My dream vacation involves staying in one place for several days and not living out of a suitcase (the main advantage of cruising as far as I’m concerned). It means getting up close and personal with God’s creation whether that is hiking in the Rocky Mountains or game watching in
Africa. Good food in an interesting setting is a plus. I
recently ate cuttlefish seasoned with its own ink at a tiny place under the
wall of Roman Emperor Diocletian’s Palace in . Split, Croatia
If you could spend an evening with one person who is currently alive, who would it be and why?
Right now I think I would choose to spend an evening with President Obama, to pray with him and listen to his heart, and encourage him to seek God as he attempts to lead our country through challenging times.
What are your hobbies, besides writing and reading?
Figure skating! It started as research for what eventually became Crossovers, and I was soon as addicted as my protagonist. I have taken classes and private lessons and even competed—while taking notes to better understand my characters. Skating is the first exercise I have had to discipline myself NOT to do as much as I would like. My featured book, Keeping Secrets, is not about figure skating despite the beautiful cover by Katy Popa and Kathy Haasdyk. Sindi’s skating represents all that she stands to lose when HIV invades her family.
Tell us about the featured book.
Fifteen-year-old Sindiswe Khumalo is the most promising figure skater the South African Skating Federation has ever had. But at the rink Sindi can’t talk about what’s making her father ill. Even her best friends can’t be trusted. Her friend Mboti lost his job when people found out he had HIV. A girl in her class dropped out of school when the bullies accused her of being infected. Sindi has dreams—Olympic-size dreams. Keeping the secret could cost her everything, but the truth might cost her more.
At the end of 2011, 5.6 million people in
were infected with HIV—as much as forty per cent of fifteen- to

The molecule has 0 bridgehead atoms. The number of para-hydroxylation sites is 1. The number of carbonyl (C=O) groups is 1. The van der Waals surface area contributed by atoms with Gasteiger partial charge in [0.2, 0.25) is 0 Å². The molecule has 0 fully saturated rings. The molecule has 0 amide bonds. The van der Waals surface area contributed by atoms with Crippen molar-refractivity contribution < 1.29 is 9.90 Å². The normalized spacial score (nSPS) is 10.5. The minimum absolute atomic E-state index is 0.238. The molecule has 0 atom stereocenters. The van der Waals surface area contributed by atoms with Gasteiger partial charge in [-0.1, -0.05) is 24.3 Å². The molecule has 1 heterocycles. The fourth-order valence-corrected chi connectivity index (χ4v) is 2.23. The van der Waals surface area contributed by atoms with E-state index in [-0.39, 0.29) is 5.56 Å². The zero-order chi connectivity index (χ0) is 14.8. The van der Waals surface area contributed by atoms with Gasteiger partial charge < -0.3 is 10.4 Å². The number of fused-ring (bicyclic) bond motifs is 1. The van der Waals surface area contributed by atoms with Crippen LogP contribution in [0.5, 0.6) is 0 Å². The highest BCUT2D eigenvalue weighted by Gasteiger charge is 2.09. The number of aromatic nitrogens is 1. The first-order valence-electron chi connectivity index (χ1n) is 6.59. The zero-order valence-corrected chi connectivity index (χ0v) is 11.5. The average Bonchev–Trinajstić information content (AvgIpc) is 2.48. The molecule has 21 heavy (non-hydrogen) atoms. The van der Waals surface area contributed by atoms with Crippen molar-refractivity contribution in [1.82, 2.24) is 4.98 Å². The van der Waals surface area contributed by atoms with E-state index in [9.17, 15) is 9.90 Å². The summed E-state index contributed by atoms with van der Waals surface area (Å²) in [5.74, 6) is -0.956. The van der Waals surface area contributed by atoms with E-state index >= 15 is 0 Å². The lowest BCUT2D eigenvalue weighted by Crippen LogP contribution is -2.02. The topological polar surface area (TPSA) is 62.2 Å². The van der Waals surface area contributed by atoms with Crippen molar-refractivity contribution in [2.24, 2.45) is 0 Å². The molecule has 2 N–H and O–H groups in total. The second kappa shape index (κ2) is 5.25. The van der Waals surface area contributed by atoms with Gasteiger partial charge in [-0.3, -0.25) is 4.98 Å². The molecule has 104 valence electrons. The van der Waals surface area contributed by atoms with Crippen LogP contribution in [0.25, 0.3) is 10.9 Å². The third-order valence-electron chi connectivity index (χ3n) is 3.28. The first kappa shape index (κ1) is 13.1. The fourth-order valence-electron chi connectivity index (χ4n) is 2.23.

forty-nine-year-olds in some regions of the country. Families suffer
emotionally because of stigma. Whole communities suffer economically as wage
earners sicken and die, afraid to seek treatment. But Keeping Secrets is not
just about HIV. It’s about how we all cut ourselves off from support when we
are afraid that people will learn the truth about us. It’s about how the needs to become a safe
place where we can tell the truth about where we hurt and know that we will
find grace. My character Sindi is fifteen, but this is not just a YA book; it’s
a book for all of us. church of Jesus Christ
Please give us the first page of the book.
I remember what it was like Before. I flew over the ice like a swallow on the wind. Music filled my whole body, and I soared like a bird above the city of
of gold. I dreamed of gold medals and going to the Olympics someday.
But that was Before.
I was too young to know that life can collapse as fast as a skater can lose an edge and tumble to the ice. It hurts to fall, but you get up; you keep skating. You smile for the judges, and you don’t let them see the pain. That’s what winners do.
But sometimes, the hurt is too much, and you can’t get up. You can’t keep skating.
Then you lose.
The pounding pulse in my ears threatened to drown the announcer’s voice on the loudspeaker. “Please welcome our next skater, representing the Skating Federation of South Africa—Sindiswa Khumalo!”
“You’ll do great, Sindi,” my American coach, Trevor MacDonald, murmured beside me. “Just relax and have fun.”
Relax? Not likely with all those people watching. If they knew the truth, would they still cheer? I shook the tight, beaded braids that covered my head and tried to absorb the calm in Mac’s eyes.
Breathe, Sindi. Breathe. Don’t think about home. Forget your parents. Focus.
I pushed away from the gate. My arms spread wide to receive the cascading applause as I skated a broad arc toward center ice. Mac’s voice sounded in my mind. Smile for the judges. Even he didn’t know my secret. I stretched my lips into an expression intended to sparkle.
How can readers find you on the Internet?
Bio and book information are on www.leannehardy.net
YouTube channel for book trailers and a few old skating videos.
Here are links to the books:
Barnes and Noble: http://www.barnesandnoble.com/w/keeping-secrets-leanne-hardy/1117531391?ean=2940148953449&itm=1&usri=2940148953449#
Thank you, LeAnne, for sharing this new book with us.